Nashville native Sambo Wolf has embarked on a new journey of self-expression as a solo artist after years of touring and writing with various groups performing a variety of genres.
For those not as familiar with you and your music, how did you get your start in music? Who or what was the catalyst for you?
SW: Well, that goes way back to my early childhood. I grew up with a baby-grand piano and an old acoustic Fender in the house, and my family listens to a lot of old music, mostly 60’s and 70’s singer/songwriters. I was heavily inspired early on and started writing my own songs at 6 years old. By the time I was in high school, I was playing every talent show and every open mic in town. From there it’s just a steady climb upwards in the music world. It’s not so much the latter as it is a really wacky staircase with all kinds of unexpected rooms along the way.
How would you describe your music to someone who has never heard it before?
SW: I would say it’s groovy pop music, with a bit of rock influence, but with a sharp vintage edge. The definition of the pop genre is always changing, and always subjective, but I say as long as it’s fun to sing along and dance to it doesn’t really matter what genre it is, as long as it’s groovy.
What drew you to the electropop/groove-rock sound?
SW: it’s a sound that I have always connected with, starting with groups like The Bee Gees back in the 70s, they were making dance music with very little electronic assistance, but that era did pioneer so many aspects of what we consider pop-rock today. I think at the end of the day it is the most fun, which is very important. The more fun the artist has, the more fun the audience will have, and vice versa. I believe it’s vital to maintain that.
Read that the “Moonsmoke” lyrics are based on true events from your life. Can you share more of the song’s backstory?
SW: oh boy, that’s a question that really brings back old memories. All of my songs draw inspiration from real life events, it keeps them honest. “Moonsmoke” in particular depicts a scene from my life a few years ago and I was riding a wave of blissful infatuation in a romantic endeavor that could not last. The line “don’t let go” is kind of a reminder to hang on to those ethereal moments throughout life.
What did you learn between your debut, playing live, and remixing, that you felt you wanted to infuse into the new song and video?
SW: I think that that kind of comes back to the whole aspect of having fun. It’s the most important thing. To involve others and to make something solid, while enjoying the process along the way. The “Moonsmoke” video strays a little from the subject matter of the song and expresses more of an idea of freedom and carefree thinking. It’s good to be able to cut yourself loose sometimes and just enjoy the night.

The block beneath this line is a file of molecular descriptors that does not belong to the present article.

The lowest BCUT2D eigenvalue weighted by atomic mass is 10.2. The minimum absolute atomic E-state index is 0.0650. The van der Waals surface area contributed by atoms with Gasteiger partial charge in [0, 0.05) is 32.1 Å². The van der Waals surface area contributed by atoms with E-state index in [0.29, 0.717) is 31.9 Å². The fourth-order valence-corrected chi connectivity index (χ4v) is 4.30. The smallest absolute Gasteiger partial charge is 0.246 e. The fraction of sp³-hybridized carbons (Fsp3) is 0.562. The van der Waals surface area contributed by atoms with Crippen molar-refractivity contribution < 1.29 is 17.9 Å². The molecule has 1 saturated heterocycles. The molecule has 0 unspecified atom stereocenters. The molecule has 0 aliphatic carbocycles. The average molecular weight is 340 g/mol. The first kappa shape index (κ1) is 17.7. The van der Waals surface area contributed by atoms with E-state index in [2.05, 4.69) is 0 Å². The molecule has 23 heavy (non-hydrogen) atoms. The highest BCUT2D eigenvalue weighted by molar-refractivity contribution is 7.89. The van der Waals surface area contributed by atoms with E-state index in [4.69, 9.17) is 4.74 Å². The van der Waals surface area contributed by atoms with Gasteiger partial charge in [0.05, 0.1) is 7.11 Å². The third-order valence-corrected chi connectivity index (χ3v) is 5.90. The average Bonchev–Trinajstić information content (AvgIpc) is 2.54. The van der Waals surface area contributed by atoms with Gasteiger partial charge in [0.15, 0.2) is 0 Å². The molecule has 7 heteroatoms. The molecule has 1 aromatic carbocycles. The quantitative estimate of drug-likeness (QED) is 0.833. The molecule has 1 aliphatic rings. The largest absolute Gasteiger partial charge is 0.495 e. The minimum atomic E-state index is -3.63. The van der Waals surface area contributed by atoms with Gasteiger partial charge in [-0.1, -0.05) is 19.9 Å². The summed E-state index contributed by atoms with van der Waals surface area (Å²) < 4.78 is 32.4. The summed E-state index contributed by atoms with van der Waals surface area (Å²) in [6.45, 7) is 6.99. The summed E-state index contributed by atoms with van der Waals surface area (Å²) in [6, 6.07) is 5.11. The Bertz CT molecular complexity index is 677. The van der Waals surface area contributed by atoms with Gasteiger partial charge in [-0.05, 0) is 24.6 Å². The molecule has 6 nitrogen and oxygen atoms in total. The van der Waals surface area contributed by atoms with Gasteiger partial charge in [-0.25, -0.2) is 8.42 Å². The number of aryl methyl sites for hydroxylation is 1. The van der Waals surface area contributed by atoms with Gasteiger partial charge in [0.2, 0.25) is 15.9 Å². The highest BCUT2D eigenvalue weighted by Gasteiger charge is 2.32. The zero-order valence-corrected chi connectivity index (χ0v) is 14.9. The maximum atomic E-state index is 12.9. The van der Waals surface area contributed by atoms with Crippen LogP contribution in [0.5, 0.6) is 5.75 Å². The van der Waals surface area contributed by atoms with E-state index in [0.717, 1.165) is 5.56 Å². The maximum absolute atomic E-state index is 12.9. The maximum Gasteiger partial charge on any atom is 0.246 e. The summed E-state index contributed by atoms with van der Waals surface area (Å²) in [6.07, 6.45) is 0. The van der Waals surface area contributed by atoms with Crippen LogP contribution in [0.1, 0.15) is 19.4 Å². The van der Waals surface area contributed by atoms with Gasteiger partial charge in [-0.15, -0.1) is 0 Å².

Behind the scenes — how did you come up with the storyboard for the “Moonsmoke” video?
SW: I came to Samantha Hearn with only the aesthetics and a loose imagery idea, and I knew I wanted Kara and Mila in it. With her, help we grew it into a bit of a story, and wrote out all the scenes in just a couple hours. The original sequence was actually much longer, so we had to pick and choose which parts would be most important and which bits would look the best. This video would be nonexistent without Samantha’s expertise on the team.
Love this — “take some time to let life lead you to new places, kick back and blow a little smoke in the moon glow.” Can you share who inspires you?
SW: I am inspired by a split mix of my surroundings and my daydreams. Sometimes new ideas and mindsets will sneak up on you, and it’s hard to say when they began.
Where do you draw inspiration for your music? Do you have any musical influences?
SW: So many come to mind, but there are a few who will always be at the top. The Kings MJ & Elvis, of course, Daft Punk, M83, Maroon 5. lately I have been enjoying what I’m hearing from bands like Foster the People and The 1975. I love that guitars are making their way back into pop music, and as an oldies fan, I am happy to hear those old soft tones playing 70’s disco licks paired with 80’s synth bass…ahh…it just gets me every time. Also love me some Fall Out Boy and Panic at the Disco, those dudes can really belt it! See, so many…I could go on.
What was the first song you fell in love with and why?
SW: Thinking way back…I think it was “Summer Breeze” by Seals & Crofts when I was 3 years old. I remember hearing it on my dad’s records, and I was just swept away by the imagery, and I learned from an early age how music can affect mood and emotion. It’s such a breezy carefree tune.
Do you have a favorite lyric you have written?
SW: that’s kind of difficult to answer for me. My songs are Snippets of life, and it’s hard to take a piece of that full picture and use it out of context. I will say that as a whole though I am very pleased with the “Moonsmoke” lyrics… I feel that in them I have finally captured an ethereal moment and conveyed it properly.
Who is in your current playlist? Any artists, musicians or genres we might be surprised to find in there?
SW: This week it’s Lo Moon, Panic’s new album, and some other artists I mentioned earlier. I’ve always got The Weeknd in there. I love Beats Antique on the daily. You may be surprised to hear the occasional Hardcore-punk tune in there like Refused, or maybe some screamo, but hey, its fun to sing along with!
What was the first album you bought for yourself?
SW: I ordered the Elvis Presley Country collection on CD from TimeLife when I was 8. I think I still have it somewhere.
Are you working on new music?
SW: Always! I have a new single nearly ready for release for you all, as well as two more with which I’m currently in the studio. There will be a full album soon enough, and I must say, I am beyond stoked to share this work with the world!